It appears that MoveOn.org is afflicted with the same obsessive-compulsive disorder as Harry Reid, fixating on the Koch Brothers as big, evil, corporate donors who pull the strings in elections and virtually every aspect of our daily lives. According to the latest MoveOn email below, the documentary Citizen Koch was set to air on PBS but then was abruptly canceled.  Connecting the dots, they claim that PBS did not want to air movies critical of large donors like the Kochs, who donated about $23 million to the public broadcast entity.

The Kochs are indisputably the scapegoat for the left for all that is wrong with capitalist America and, thus, are fittingly the object of their collective ire. Emails distributed from leftwing groups, like MoveOn.org, rail against the brothers, large corporations and their influence on American politics -- vis-à-vis the Supreme Court decision in Citizens United.

If the left confines its outreach to hardcore supporters -- progressives, Occupiers, radicals, true believers in the press, intelligentsia and pop culture, and devout interest groups focused on illegal immigrant rights, so-called women’s issues, income inequality and social justice -- then I believe the 2014 and 2016 elections will be a bloodbath for the left and significantly favor Republicans. For the most part, these rants against the Koch brothers fall on deaf ears in the public at large, but do serve as a “dog whistle” to raise money from the 1% crowd and their big donors.

But we shouldn’t get too cocky or underestimate the ability of the left to cast their extreme progressive positions as kitchen table issues. They are expert at taking talking points on income inequality, racism, women’s issues, global warming, and the minimum wage, and parlaying them into appeals that reel in gullible voters -- the way they did in 2012.

The average voter is focused on jobs that allow them to pay the bills, fund their children’s education, afford quality health care, and, as issues abroad unravel any sense of security at home, on leaders who will keep this country safe for their progeny.  Battling distractions like the Koch Brothers or esoteric Supreme Court cases like Citizens United that they do not fully understand or never heard of, is like a cat swatting at invisible insects.

Still, with the power base available to the left, the monies they raise, their cutting-edge technology, the web of organizations they have woven between education, pop culture, academia, religious organizations, and activist groups, American voters could easily buy into the narrative that Citizens United unfairly shifts the balance of power in elections towards Republican donors like the Koch Brothers, who not only control our thought processes and how we vote, but dictate all aspects of our lives with a flick of their checkbook.

If the left is cocky and sticks to this narrative -- appealing only to progressives and 1% types -- they will lose hands down. But if they take these issues to the broader public and repackage them as kitchen table issues with the big, bad, Republican wolf huffing and puffing to knock down their houses, well, then we better have a battle plan and be prepared to strike preemptively.  To win, Republicans must go on offense and focus on kitchen table issues and conservative solutions -- and do so in a language that resonates with voters -- bolstered by a proven track record of success in states with Republican governors.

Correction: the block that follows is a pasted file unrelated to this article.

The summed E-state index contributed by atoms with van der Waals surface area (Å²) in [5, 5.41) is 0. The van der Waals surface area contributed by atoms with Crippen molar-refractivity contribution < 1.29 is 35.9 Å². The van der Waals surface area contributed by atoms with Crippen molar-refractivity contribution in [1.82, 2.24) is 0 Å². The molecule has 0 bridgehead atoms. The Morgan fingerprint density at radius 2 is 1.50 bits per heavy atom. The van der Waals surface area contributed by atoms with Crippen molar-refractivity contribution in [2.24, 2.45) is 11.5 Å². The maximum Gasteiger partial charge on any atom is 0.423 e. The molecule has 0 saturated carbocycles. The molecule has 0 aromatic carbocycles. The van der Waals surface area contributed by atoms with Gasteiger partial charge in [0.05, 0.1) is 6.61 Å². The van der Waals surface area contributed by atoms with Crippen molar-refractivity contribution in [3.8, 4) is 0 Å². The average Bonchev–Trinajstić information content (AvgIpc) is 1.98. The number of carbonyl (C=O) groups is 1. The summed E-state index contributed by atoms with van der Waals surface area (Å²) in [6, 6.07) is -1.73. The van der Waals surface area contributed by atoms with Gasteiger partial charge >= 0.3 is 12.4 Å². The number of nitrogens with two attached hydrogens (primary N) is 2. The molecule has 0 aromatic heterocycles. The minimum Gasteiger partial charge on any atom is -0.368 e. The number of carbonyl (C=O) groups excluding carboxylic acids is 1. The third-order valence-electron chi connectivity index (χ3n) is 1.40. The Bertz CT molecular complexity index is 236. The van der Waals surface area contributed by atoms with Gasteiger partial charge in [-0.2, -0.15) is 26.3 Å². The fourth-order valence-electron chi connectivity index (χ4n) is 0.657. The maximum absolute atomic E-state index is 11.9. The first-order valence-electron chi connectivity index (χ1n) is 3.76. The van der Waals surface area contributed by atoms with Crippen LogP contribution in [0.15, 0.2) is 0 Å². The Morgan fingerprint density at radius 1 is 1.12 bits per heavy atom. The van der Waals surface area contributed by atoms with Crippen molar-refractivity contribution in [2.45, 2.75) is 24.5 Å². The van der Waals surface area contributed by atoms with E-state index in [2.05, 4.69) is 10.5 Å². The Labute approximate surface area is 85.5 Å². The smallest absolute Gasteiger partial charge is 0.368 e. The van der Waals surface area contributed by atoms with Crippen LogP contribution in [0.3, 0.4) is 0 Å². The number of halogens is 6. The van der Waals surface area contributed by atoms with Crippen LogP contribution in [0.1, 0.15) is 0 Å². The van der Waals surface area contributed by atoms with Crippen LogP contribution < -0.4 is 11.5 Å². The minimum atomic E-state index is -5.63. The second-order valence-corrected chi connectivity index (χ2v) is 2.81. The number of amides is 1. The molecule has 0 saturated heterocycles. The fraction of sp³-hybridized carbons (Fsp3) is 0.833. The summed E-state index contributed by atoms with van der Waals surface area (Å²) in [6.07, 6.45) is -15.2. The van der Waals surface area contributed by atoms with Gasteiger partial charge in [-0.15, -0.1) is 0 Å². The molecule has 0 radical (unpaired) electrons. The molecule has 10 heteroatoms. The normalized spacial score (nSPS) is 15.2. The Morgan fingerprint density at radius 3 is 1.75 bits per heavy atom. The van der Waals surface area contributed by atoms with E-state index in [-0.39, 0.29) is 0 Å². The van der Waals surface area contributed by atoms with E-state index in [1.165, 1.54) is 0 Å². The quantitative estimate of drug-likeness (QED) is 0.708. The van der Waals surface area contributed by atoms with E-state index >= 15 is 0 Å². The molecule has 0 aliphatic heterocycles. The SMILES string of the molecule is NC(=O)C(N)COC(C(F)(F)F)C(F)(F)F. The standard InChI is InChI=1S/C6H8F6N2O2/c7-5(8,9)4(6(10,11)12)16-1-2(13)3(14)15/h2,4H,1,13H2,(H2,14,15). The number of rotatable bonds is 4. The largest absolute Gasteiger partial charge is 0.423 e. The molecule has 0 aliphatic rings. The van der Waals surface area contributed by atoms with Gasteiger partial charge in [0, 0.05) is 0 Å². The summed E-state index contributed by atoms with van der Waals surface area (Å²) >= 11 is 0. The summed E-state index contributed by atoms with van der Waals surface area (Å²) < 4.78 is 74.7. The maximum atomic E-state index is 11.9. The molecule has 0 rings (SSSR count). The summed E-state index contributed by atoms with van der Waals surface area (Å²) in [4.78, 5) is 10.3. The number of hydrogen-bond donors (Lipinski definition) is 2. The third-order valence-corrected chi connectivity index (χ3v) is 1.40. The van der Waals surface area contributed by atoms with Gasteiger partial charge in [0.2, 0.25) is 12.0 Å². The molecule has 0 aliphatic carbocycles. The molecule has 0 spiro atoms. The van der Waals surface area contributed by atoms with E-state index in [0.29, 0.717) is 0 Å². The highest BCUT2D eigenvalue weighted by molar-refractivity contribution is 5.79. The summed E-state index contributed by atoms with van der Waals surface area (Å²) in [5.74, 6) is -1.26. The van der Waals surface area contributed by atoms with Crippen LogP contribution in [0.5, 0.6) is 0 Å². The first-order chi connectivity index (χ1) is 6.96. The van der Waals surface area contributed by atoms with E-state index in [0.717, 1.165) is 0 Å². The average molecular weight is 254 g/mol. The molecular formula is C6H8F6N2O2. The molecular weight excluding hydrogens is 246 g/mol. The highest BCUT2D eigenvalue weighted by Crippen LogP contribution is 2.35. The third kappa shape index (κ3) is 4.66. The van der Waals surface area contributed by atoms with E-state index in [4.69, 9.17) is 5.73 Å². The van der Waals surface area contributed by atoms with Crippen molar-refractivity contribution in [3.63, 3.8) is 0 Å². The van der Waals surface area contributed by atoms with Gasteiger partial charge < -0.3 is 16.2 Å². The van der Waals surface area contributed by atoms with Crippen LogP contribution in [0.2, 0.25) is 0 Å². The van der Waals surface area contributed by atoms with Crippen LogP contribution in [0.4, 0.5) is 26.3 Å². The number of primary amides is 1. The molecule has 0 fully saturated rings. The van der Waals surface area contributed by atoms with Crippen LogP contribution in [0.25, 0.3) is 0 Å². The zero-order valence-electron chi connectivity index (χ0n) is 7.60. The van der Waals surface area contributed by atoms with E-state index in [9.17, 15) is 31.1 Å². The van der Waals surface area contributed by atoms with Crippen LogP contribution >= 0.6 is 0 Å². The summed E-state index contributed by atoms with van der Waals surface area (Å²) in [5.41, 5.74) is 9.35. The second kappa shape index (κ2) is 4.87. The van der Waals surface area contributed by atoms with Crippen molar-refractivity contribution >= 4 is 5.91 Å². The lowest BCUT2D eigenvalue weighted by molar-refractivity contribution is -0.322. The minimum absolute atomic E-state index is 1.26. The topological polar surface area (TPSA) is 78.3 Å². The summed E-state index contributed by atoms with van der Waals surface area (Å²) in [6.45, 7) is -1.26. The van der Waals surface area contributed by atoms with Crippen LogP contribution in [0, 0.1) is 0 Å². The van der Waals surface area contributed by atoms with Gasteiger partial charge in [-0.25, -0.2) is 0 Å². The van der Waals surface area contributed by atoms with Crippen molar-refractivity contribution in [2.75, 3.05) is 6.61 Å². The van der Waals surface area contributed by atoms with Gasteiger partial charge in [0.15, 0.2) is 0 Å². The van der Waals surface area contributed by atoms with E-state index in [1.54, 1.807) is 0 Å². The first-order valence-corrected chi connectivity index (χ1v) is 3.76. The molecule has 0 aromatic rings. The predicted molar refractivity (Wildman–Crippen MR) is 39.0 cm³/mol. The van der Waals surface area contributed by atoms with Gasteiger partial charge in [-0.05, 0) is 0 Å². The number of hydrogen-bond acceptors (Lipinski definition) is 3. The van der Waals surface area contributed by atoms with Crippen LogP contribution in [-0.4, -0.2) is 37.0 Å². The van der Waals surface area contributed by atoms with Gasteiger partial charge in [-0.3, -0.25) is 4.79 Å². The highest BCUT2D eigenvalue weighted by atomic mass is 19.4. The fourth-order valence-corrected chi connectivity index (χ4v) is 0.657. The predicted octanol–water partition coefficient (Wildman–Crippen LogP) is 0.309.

This focus on the Koch Brothers could be to our benefit if they are willing to play the sacrificial lamb and let the progressives continue to do what they do best: act like the jackasses they are and pound relentlessly on the Koch Brothers-Citizens United narrative. Yes, it will be difficult to stomach all of the invectives hurled towards the Koch family -- especially for the Kochs -- but, by mentioning them at every turn to voters who could care less, the left leaves a void that Republicans can swoop in and fill by talking  directly to the people about their real concerns.  This way, we just might be able to turn the jackass into a gift horse.

Dear MoveOn member,

If you're concerned about the power of the Koch brothers, you've got to hear this new podcast.

It's the inside story of the documentary Citizen Koch, which was supposed to air on PBS—before executives yanked the film out of fear of upsetting the billionaire Koch brothers. (By the way: It turned out David Koch had donated $23 million to PBS.1)

As you might expect from a couple of documentary producers who helped Michael Moore make Fahrenheit 9/11, the directors of Citizen Koch didn't take this lying down. The story of how it all happened, and what happened next, will inspire you.

Thanks for all you do.

–Ben Wikler

_________________________________________________________________________________________________________

P.S. Don't use iTunes? No problem. You can listen to the podcast on the web, tune in via Stitcher (an Android and iOS app), or subscribe via RSS. Send us email (we read every one!) at show@thegoodfight.fm. And if you like the show, be sure to subscribe and post a review on iTunes!

P.P.S. Want to see Citizen Koch when it comes out this June? To find out whether it's showing near you, or organize a screening in your area, head over to CitizenKoch.com.

SOURCE:

1. "A Word from Our Sponsor: Public television's attempts to placate David Koch," The New Yorker, May 27, 2013
http://www.moveon.org/r?r=298215&id=95623-18046574-qAuFq0x&t=7

Want to support our work? We're entirely funded by our 8 million members—no corporate contributions, no big checks from CEOs. And our tiny staff ensures that small contributions go a long way. Chip in here